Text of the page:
Harbin, the capital city of China’s northernmost province, Heilongjiang, is renowned for its ice and snow culture, which is vividly displayed at Harbin International Ice Festival every year. The festival also kicks off the city’s winter tourist season. At the ice mining event, ice miners in traditional Chinese costumes sing songs while cutting the ice into rectangular blocks and dragging them from the river. The ice blocks collected from the Songhua River are crystal clear with no impurity spots, making them the perfect materials for creating ice sculptures. Join CGTN to have a closer look!
Bangladesh is known as the “Land of a Thousand Rivers.” Its capital, Dhaka, is surrounded by four rivers, has over 50 canals and several lakes. Yet, the city has problems providing clean drinking water to residents. This is one of the reasons why Dhaka was ranked the seventh least livable city in the world by the Economist Intelligence Unit’s 2022 Global Livability Index. How will the Padma water treatment plant built in February 2019 ease the water crisis? Find out in “Our Better World.”
Rooibos tea and the sweetener stevia were originally discovered by indigenous peoples. Now they are among a long list of biological resources that bring profit to international corporations.
Biopiracy, or scientific colonialism, is the term for when big companies appropriate biological resources or the traditional knowledge associated with them without compensating the relevant indigenous peoples. It chiefly involves stimulants, food crops and medicinal plants with benefits first determined by the people who originally cultivated them. Financially powerful corporations take that knowledge, and turn it into big business.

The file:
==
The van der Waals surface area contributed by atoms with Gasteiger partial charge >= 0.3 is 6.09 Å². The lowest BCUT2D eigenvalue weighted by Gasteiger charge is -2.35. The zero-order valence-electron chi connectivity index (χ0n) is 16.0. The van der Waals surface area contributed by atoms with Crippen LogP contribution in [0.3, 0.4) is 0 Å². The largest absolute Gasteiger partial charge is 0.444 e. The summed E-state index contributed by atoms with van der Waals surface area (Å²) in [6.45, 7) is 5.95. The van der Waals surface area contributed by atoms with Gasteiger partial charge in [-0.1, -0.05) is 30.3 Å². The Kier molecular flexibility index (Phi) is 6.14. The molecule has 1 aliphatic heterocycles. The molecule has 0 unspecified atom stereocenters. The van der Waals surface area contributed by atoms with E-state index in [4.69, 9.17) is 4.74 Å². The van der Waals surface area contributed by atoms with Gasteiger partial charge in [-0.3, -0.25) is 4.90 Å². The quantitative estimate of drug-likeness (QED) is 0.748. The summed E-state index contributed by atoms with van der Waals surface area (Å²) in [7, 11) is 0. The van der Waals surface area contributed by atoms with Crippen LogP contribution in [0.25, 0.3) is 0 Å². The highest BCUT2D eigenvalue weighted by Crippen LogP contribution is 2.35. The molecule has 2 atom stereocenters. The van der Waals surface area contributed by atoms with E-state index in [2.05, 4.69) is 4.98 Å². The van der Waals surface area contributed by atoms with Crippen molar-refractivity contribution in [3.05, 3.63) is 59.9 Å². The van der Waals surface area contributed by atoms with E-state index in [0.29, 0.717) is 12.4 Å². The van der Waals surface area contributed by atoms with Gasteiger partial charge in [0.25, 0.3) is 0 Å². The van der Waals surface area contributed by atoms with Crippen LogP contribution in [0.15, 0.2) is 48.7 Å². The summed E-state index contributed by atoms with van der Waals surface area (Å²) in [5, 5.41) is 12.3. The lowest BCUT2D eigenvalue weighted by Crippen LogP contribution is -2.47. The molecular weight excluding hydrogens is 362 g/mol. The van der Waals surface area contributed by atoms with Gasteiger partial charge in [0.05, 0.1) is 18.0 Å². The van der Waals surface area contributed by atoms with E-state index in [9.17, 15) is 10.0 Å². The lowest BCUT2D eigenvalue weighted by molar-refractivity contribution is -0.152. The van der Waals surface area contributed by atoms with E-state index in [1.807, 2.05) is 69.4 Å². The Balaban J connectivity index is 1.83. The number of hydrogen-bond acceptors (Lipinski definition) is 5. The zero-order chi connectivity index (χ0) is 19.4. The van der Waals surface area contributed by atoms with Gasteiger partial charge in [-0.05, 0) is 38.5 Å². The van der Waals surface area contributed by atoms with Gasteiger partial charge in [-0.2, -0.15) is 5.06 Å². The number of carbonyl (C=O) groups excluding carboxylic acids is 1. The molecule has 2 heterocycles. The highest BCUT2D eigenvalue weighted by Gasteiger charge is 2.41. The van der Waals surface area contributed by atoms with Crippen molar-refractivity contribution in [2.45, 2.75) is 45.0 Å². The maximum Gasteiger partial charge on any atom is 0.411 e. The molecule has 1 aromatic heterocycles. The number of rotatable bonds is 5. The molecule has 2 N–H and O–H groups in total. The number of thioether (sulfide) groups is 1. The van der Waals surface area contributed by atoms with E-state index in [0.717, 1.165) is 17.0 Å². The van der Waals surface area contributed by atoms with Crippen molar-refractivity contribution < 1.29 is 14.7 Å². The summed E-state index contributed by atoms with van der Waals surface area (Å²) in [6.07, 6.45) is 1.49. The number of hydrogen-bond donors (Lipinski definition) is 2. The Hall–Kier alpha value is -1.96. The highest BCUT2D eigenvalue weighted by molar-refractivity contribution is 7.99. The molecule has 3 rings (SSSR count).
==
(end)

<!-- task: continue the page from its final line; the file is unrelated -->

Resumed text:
The Pai Tavytera in northeastern Paraguay discovered the sweetening properties of stevia centuries ago – but have seen none of the profits now being made on the global market. While they find themselves displaced to reservations and surrounded by monoculture agribusiness and cattle farms, the wild stevia plant has almost died out.
Over in South Africa, the descendants of the Khoikhoi and San face a similar fate; the country’s original inhabitants were the first to cultivate rooibos, which is exclusive to the Zederberg region. Today the plant is grown on a large-scale commercial basis, and marketed worldwide, primarily as a tea product.
The fight against biopiracy, however, is not just about money and patents; species preservation is another crucial issue. Indigenous peoples possess precious insights into the workings of nature, and are recognized by UNESCO and other institutions as vital conservers of biodiversity. There are international agreements that are supposed to ensure that the relevant peoples or countries receive fair compensation for access to their genetic resources. However, in practice this rarely happens. All too often, industry and governments alike lack the will and authority to guarantee compensation payments. Biopiracy has thus become rampant – especially in the biodiversity hotspots in the southern hemisphere.